The 54th annual Grammys were recently held this year with winners including Adele, Foo Fighters, and Taylor Swift. Although the main categories remain the same, the Grammy’s eliminated 28 percent of their categories this year. Russell Shelley, Elma Stine Heckler Professor of Music, comments on the generalization of music and our current musical epoch.
What is the current state of music?
We have been stuck in the romantic period since the 19th century. There have been attempts to move out of this current epoch but the attempts have failed. Music is currently a melting of forms. For example, there are no pure forms of country anymore. Everything we hear on the radio is fundamentally the same. Each form of music is consequently borrowing from each other.
What evidence is there that music is generalized?
The Grammys eliminated many categories this year. There was even picketing outside the building because of the eliminations. The categories eliminated at the Grammys were focused on pure forms of music. This is further evidence that society does not know where music is going.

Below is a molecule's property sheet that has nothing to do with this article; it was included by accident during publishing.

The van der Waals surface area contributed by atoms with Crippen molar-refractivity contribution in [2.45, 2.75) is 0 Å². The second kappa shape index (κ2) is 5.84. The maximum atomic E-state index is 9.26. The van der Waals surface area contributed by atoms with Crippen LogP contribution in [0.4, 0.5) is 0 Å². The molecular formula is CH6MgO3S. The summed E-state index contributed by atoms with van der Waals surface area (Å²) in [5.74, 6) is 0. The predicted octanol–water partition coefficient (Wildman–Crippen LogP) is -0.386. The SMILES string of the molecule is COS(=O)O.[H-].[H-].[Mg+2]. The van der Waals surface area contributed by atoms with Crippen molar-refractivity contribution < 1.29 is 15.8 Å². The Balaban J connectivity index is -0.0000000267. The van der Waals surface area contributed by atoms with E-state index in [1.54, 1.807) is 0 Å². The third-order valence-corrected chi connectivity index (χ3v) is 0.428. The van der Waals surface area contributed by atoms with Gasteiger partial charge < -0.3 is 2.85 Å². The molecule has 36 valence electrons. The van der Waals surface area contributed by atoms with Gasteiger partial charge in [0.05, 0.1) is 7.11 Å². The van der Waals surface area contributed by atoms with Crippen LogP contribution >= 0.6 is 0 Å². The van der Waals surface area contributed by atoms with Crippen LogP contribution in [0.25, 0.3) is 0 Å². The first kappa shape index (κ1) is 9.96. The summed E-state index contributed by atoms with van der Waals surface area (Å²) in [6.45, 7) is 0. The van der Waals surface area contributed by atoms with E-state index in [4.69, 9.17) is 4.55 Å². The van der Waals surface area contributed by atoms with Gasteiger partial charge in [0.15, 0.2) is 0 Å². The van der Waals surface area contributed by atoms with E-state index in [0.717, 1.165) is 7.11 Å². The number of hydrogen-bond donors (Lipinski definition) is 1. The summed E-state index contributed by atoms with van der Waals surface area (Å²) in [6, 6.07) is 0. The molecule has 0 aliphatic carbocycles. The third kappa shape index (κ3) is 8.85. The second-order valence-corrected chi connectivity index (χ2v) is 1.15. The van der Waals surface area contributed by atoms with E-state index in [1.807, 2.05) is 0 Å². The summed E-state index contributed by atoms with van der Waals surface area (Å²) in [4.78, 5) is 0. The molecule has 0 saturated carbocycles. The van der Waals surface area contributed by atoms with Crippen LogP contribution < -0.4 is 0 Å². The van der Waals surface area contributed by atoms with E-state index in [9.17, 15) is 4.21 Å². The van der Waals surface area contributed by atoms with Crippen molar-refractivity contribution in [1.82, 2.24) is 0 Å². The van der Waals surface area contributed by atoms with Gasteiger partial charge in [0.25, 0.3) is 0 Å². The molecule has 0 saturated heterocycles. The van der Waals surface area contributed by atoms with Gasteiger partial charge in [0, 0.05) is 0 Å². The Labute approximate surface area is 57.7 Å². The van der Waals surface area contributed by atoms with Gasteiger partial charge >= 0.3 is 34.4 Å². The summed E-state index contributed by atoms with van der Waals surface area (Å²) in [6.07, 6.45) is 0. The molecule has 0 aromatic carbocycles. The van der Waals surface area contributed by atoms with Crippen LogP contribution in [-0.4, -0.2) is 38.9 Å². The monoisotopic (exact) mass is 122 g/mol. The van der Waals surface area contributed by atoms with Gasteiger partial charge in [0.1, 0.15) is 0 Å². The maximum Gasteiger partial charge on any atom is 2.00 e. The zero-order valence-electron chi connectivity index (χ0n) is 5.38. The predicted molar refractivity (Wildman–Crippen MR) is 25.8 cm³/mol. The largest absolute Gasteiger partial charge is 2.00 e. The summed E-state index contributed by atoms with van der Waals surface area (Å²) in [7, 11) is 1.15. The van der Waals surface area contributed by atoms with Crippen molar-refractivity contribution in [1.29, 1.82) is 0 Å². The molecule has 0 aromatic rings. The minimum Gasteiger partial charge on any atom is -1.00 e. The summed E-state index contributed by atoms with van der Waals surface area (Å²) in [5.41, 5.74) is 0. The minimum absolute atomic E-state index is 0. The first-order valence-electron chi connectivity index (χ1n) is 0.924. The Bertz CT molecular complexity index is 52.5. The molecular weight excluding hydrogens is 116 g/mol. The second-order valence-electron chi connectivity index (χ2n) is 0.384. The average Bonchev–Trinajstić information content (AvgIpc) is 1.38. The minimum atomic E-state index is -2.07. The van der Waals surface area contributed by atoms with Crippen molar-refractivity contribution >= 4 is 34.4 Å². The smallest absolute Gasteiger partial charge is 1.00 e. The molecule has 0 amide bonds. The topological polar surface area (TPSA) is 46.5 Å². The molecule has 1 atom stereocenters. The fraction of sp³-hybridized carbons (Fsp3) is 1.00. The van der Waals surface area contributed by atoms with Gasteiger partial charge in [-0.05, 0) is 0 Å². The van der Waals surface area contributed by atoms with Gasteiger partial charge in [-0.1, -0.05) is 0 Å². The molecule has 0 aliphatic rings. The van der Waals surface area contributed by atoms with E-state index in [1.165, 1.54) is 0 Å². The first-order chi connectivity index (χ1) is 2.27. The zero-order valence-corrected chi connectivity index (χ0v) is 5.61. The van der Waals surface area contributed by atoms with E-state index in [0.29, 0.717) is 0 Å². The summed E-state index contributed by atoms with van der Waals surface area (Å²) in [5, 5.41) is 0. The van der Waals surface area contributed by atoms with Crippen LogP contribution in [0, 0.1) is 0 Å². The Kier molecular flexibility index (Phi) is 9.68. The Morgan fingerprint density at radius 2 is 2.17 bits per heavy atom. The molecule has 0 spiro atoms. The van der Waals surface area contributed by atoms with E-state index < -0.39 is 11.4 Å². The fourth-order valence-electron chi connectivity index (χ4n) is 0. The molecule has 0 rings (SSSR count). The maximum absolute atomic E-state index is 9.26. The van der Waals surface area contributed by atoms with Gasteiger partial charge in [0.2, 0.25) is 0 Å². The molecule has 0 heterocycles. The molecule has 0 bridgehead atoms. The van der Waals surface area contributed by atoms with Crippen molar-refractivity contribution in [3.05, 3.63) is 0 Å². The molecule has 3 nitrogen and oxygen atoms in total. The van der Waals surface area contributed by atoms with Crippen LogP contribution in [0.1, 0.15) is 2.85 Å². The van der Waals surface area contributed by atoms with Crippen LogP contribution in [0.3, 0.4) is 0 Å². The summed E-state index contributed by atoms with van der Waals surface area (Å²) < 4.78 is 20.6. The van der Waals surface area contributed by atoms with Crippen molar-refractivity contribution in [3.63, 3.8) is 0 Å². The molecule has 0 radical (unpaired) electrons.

Have musicians attempted to come out of this current epoch?
The next viable epoch is very reluctant to appear. We have been trying for many years to reach that point. Music has instead been going in circles for the past 150 years. The time frame between each epoch is becoming shorter as well. The Renaissance and Baroque eras lasted approximately 150 years and the Classical era lasted approximately 70 years. In our current epoch however, society has not been given a viable option to move out of the romantic era.
What happens when musicians attempt to enter a new epoch?
There have been attempts to enter a new epoch. The 20th century introduced atonal music. However, no one liked it or could emotionally attach to it. Stravinsky’s atonal piece titled “Rite of Spring” caused riots in the street. People rebelled against this type of music like people rebelled against rap when it first came out. Musicians attempted to create a new epoch, but since no one liked it, it was never adopted.
What is next in music?
No one can imagine what the next epoch will be. It is utterly inconceivable to imagine. The music industry is hoping for a brilliant individual to come along and bring us out of this epoch. At the moment, music fundamentally all sounds the same. It appears that creativity has run out.
~Kayci Nelson ’14 Online Journalist